The Importance of a Shareholder Agreement

The recent takeover bid of Arsenal FC by Stan Kroenke has been the cause of much discussion within the British media. Whether you are a supporter of the takeover or not, the story serves as a useful reminder to companies about the devolution of shares. This may be of particular concern for small to medium size businesses that are in essence a family business.

In accordance with the Companies Act 2006 the articles of association form the statutory contract between the shareholders and the company. Anyone who purchases shares in the company is deemed to accept the terms of the statutory contract. This statutory contract is different from a normal contract in that it is subject to limitations. To note a few:

• A court cannot imply any terms to the contract
• The contract cannot be set aside on the grounds of misrepresentation, undue influence or mistake;
• The contract can be varied with considerably less than unanimous consent.

All the above are of concern to the minority shareholder who may find themselves in a weak position. Without any additional protective provisions the minority shareholder may be powerless to stop the majority from changing the companies articles and in essence unilaterally amending the terms of the statutory contract to which the minority shareholder is a party.

The most common method of regulating the rights and duties of the shareholders in a private limited company is through the use of a shareholders agreement. The agreement typically governs the affairs of the company and can amend the statutory contract to provide greater protection, for example, by ensuring decisions to amend company articles or the company name can only be made by a unanimous vote as opposed to a special resolution which only requires a 75% shareholder approval.

It is important that any shareholders agreement is consistent with the company’s articles. To not be so would cause confusion and it is likely that the latter agreement will prevail. This could mean the statutory contract overrides the shareholders agreement if it was entered into prior to the formation of the company.

A well drafted shareholders agreement should provide shareholders with additional comfort that key managerial decisions will be restricted to a unanimous vote. In particular shareholders may prefer to limit the company’s ability to proceed with the following:

• engage in any type of business other than that agreed, or to make or permit any material change in that business;
• acquire share or loan capital in any other company, form a subsidiary, amalgamate or merge with another company or enter into partnership or a joint venture with any other party;
• amend the company business plan or the company’s accounting policy;
• close down the business or any part of it;
• dispose of all or a material part of the business or assets of the business, including shares in a subsidiary company, whether by a single transaction or a series of transactions.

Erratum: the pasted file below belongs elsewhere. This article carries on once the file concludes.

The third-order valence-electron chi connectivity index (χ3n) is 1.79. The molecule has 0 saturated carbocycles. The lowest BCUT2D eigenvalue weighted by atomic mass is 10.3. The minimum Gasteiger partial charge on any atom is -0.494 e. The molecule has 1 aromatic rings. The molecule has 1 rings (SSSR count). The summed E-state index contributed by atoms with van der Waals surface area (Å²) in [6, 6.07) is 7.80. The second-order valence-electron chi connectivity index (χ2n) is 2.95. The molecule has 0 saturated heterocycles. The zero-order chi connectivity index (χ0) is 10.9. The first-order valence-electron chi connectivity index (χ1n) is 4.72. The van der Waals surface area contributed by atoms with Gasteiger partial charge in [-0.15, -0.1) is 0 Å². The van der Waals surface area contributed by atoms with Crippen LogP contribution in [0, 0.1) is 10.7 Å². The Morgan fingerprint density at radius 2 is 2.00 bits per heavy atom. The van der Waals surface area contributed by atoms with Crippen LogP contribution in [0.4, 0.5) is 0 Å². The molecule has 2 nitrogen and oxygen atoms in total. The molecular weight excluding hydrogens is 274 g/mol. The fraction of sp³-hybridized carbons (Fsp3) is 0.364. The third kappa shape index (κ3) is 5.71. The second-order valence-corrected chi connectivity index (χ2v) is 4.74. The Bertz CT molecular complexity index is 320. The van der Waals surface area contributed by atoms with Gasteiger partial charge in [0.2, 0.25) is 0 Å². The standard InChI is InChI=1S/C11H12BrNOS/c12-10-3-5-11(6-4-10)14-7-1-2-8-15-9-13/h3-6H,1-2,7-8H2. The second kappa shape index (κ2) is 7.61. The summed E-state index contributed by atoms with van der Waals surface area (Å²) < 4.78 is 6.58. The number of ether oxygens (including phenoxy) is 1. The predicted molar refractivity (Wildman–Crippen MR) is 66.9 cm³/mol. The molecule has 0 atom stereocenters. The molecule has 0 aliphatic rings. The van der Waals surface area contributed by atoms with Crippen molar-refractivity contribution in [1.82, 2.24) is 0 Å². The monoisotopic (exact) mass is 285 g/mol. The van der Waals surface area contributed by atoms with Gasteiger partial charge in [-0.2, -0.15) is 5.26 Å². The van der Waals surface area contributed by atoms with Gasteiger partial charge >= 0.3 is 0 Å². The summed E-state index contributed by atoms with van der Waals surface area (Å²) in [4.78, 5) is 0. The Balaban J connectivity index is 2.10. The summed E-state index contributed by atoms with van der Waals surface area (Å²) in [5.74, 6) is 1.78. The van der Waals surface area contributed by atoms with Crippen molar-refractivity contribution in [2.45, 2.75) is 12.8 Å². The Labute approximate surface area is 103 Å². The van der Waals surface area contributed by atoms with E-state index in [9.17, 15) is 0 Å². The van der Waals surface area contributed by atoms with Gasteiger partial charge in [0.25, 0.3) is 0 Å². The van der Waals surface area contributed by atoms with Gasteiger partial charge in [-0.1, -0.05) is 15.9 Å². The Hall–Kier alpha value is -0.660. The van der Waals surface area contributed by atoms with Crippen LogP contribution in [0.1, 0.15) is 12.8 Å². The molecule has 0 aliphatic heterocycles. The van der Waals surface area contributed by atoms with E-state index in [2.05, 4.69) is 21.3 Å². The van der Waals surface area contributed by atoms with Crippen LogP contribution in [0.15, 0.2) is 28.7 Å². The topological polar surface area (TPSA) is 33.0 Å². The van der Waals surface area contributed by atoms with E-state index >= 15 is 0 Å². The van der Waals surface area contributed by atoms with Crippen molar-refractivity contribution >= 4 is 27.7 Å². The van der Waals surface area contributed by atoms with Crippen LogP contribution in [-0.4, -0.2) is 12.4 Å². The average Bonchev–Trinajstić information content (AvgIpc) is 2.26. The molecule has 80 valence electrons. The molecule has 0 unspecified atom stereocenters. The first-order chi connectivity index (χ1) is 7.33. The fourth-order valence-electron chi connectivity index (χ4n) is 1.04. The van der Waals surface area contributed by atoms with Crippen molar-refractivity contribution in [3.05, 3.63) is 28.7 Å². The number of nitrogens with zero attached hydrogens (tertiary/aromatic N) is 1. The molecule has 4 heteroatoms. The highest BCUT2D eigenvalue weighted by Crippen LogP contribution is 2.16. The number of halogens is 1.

Whilst a shareholder agreement provides a shareholder with certain security it is important not to simply view this document with an inward perspective as on occasions the agreement needs to be attractive to external parties such as investors whose capital may be needed to successfully develop the company.

Shareholders may take legal advice on deadlock provisions to avoid stifling the company’s progress. Whilst the majority of legal advisers would urge their shareholder clients to compromise and resolve their differences where possible, the deadlock provision provides the company with security that where decisions cannot be made by a majority then the dissenting party can be bought out thus preserving the company and enabling it to move forward. To have an agreement that allowed minority shareholders to entrench and obstruct company decisions is to be avoided at all costs.

Our final thought goes back to the opening of this article relating to the devolution of shares. Shareholders leave, retire and in the case of Danny Fiszman, pass away. Small and medium sized companies and in particular family run companies would wish to ensure the exiting shareholder was not free to dispose of his shares to any person he/she so chooses. Shareholders should therefore consider including restrictions as to whom shares can be transferred to. Rogue children or estranged spouses could prove particularly detrimental to the performance of a business. In addition a shareholder could include a right of pre-emption in the Agreement. Continuing shareholders can therefore ensure they have a first right of refusal to any shares to be transferred, which may be of particular importance if the exiting party was a key contributor to the business. To have silent investors who bring nothing to the day to day running of the company should be avoided.

If you would like any further information or legal advice in relation to anything discussed in this article please contact Daniel Ball in our Commercial department on (01354) 602884 or email